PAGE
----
Another way to ask students to think about what is happening in the simulation is through clicker questions and peer instruction (Keller et al. 2006; Moore, Herzog, and Perkins 2013; Moore et al. 2014). Clicker questions are multiple-choice questions, designed to give students an opportunity to discuss and make sense of concepts related to the simulation. Students think about the question on their own, and vote, and then discuss with their neighbors to explain and understand each others' reasoning. After a final vote, the instructor holds a whole-class discussion about the question and the reasons behind the answers. Recommendations for facilitating the Peer Instruction in the classroom can be found here.

What are some techniques for writing effective clicker questions with PhET?

In addition to general tips for writing good questions for use with clickers and Peer Instruction, questions based on PhET can be made more powerful by using the following techniques:

  • Use images from the simulation. In the question, the answer choices, and/or a slide following the question that demonstrates the answer, use images from the simulation to make use of the visual model that students are already familiar with from the simulation.
  • Use the simulation to verify the answer. PhET simulations can be seen as virtual experiments – rather than telling students the answer to the clicker question, show them the answer – by closing the switch, testing the voltage, or displaying the graph.
  • Generate further inquiry. Because PhET simulations are very flexible, you can use the simulation to generate further open-ended questioning. What will happen if I add a second bulb to the circuit? What if I move the zero-voltage line? This can deepen and further the discussion.

Clicker questions for use with each simulation can be found on our website -- either look on each simulation page, under For Teachers, or browse all clicker questions at Browse Activities.

In general, clicker questions should be stimulating and challenging, rather than simply asking students to recall something that has already been explained. Below are several types of questions that have been successful when paired with PhET simulations:  Prediction, open-ended prediction, contrasting cases, and interpreting representations.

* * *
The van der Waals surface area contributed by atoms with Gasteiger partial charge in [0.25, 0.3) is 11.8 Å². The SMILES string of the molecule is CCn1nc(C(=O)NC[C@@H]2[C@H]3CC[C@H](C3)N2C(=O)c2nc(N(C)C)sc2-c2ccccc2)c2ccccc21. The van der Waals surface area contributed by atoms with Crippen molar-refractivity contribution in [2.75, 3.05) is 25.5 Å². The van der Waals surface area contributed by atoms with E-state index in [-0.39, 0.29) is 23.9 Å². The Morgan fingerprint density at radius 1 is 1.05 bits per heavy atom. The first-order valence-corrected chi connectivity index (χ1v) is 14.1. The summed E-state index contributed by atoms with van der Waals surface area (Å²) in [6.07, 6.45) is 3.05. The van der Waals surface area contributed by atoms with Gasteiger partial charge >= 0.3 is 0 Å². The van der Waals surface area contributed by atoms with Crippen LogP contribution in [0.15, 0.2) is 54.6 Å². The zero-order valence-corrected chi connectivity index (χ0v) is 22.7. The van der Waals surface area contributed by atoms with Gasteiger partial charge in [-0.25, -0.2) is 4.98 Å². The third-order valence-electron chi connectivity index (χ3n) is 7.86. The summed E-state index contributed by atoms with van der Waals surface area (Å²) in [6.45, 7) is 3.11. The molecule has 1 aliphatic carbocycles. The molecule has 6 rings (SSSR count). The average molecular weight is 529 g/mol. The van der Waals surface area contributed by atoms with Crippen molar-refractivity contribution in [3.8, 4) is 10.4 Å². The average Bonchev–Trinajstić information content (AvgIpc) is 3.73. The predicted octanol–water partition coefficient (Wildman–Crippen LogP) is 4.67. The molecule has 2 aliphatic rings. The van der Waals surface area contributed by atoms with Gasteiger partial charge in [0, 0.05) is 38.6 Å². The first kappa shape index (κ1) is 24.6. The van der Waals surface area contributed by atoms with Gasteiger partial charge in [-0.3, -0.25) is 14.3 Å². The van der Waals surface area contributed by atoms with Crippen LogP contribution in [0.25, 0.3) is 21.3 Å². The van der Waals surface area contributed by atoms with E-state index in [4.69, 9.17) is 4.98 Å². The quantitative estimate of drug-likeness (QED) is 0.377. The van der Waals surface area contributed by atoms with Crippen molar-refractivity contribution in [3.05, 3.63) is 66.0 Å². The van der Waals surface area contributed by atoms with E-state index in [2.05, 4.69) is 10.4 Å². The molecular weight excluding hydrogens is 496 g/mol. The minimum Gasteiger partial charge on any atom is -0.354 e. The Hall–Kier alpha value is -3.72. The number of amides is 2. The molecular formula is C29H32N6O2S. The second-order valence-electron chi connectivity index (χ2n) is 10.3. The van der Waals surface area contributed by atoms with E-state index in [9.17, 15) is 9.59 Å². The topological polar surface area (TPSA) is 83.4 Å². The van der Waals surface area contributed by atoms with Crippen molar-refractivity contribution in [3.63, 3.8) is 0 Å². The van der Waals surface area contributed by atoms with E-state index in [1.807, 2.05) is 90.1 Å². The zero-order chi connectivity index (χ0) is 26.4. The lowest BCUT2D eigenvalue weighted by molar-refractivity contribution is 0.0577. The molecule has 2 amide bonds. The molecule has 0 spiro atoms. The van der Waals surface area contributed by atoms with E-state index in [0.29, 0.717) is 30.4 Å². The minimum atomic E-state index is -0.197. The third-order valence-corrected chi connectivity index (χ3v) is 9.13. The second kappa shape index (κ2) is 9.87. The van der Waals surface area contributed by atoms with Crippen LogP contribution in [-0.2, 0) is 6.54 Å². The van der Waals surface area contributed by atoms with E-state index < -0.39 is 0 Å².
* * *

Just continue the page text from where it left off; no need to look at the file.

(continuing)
Prediction questions

Because PhET simulations are designed to help students explore cause-and-effect relationships, it can be useful to ask students to predict what will happen when a variable or parameter is changed. Then you can use the simulation as an experiment to test their prediction.

For example, in the “Wave on a String” simulation, ask students to apply what they have learned about waves reflecting at a boundary to predict behavior in a new situation. You can follow up by inverting the wave, removing the fixed end, or asking students what they would like to try.

Students predict wave behavior in Wave on a String. Answer = C.

Or, you might ask students to predict behavior quantitatively. With the Circuit Construction Kit, you can ask students to predict the brightness of a bulb, magnitude of current, or other variables.

Students predict bulb brightness in Circuit Construction Kit. Answer = C.

Open-ended prediction

It can be very valuable for students to generate their own answers. This can be done by posing any prediction question and then waiting before showing the answer options. This can also be useful for generating answer choices for a multiple-choice version of the question.  (For a more structured option, see the interactive lecture demonstration (ILD) section below). An introductory example using Faraday’s Electromagnetic Lab is shown below. 

An open-ended question with Faraday’s Electromagnetic Lab
Then, the multiple-choice options are shown. Answer = A.

Contrasting Cases

You may ask students to compare or rank different cases in order to highlight key relationships.